A DNA fingerprint is the same for every cell, organ and tissue in an organism. DNA fingerprinting has many uses, some of which include providing the evidence needed to solve criminal investigations, determining genetic relationships and solving paternity disputes. DNA fingerprinting has many benefits in the use of criminal investigations as it can provide the evidence to solve crimes and current mysteries, can free innocent suspects and can also cut out a great deal of investigation time. However, there are also many negative issues involved in the matter, such as privacy concerns, which may lead to discrimination and the mishandling or misinterpretation of the DNA evidence. Currently, there is a database where the DNA from samples collected at crime scenes is sored, although many believe that all people convicted of a crime should have their fingerprint stored on there. This raises the question “should all people convicted of a crime have their DNA fingerprints stored on a database?”
As everybody’s DNA is unique, DNA fingerprinting is rapidly becoming the main source for identifying and distinguishing amongst individuals. The structure of DNA is a double helix shape made up of a phosphate sugar backbone, which consists of a sequence of complimentary bases held together by weak hydrogen bonds. A DNA fingerprint is manufactured by first extracting the DNA from the cells and multiplying the DNA by performing the polymerase chain reaction (PCR). The DNA is then analysed by use of restriction enzymes and electrophoresis.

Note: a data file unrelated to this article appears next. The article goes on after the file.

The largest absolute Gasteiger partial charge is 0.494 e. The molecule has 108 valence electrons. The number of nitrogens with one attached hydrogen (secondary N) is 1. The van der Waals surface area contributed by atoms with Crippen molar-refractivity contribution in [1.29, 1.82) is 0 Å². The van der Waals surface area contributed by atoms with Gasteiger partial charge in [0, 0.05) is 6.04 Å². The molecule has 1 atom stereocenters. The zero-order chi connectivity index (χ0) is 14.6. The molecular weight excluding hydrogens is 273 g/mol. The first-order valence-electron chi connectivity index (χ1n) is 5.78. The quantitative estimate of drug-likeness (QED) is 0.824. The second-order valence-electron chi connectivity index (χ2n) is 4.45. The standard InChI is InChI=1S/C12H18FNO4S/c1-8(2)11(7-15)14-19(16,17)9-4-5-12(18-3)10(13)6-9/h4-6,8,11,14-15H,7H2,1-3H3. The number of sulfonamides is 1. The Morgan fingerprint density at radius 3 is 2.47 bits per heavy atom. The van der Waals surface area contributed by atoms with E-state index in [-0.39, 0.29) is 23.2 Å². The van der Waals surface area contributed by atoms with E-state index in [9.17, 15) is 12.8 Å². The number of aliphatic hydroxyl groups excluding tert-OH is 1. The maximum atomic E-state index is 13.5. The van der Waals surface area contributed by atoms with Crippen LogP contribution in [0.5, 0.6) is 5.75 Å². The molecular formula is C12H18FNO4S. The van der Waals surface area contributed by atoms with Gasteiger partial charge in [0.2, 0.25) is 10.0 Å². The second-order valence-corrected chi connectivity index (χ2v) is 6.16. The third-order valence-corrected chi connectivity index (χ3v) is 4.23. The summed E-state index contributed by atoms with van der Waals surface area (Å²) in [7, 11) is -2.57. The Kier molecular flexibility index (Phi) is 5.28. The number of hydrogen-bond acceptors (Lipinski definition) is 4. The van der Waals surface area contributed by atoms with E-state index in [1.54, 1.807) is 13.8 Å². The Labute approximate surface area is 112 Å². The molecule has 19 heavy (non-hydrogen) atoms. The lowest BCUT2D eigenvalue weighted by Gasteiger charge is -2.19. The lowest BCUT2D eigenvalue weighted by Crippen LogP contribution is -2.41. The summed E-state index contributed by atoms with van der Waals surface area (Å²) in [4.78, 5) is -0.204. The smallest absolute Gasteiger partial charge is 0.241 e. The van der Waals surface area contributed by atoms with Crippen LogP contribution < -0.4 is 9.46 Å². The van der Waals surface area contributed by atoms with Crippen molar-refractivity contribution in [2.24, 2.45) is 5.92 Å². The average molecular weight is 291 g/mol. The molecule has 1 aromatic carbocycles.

The DNA is firstly multiplied by the polymerase chain reaction (PCR), which is artificial DNA replication. DNA is extracted from the cells, which were possibly found at the crime scene. This DNA is added to a test-tube simultaneously with free nucleotides, DNA polymerase and primers. Primers are a short stranded sequences of DNA that are complimentary to
Bibliography: - Rice, Steven. “DNA strike rate soars.” Advertiser (Adelaide, Australia). 07 February 2011. - Professor Alec Jeffreys. “Too many innocent people are on forensics database.” Evening Mail. 29 December 2010. - David F. Betsch, Ph.D., State University Office of Biotechnology, 2007, ‘DNA Fingerprinting in Human Health and Society’, viewed April 2011. <http://www.accessexcellence.org/RC/AB/BA/DNA_Fingerprinting_Basics.php>. - Commonwealth of Australia, 2008, ‘DNA Profiling – Recent Developments and Future Directions’, viewed March 2011. <http://www.crimtrac.gov.au/>.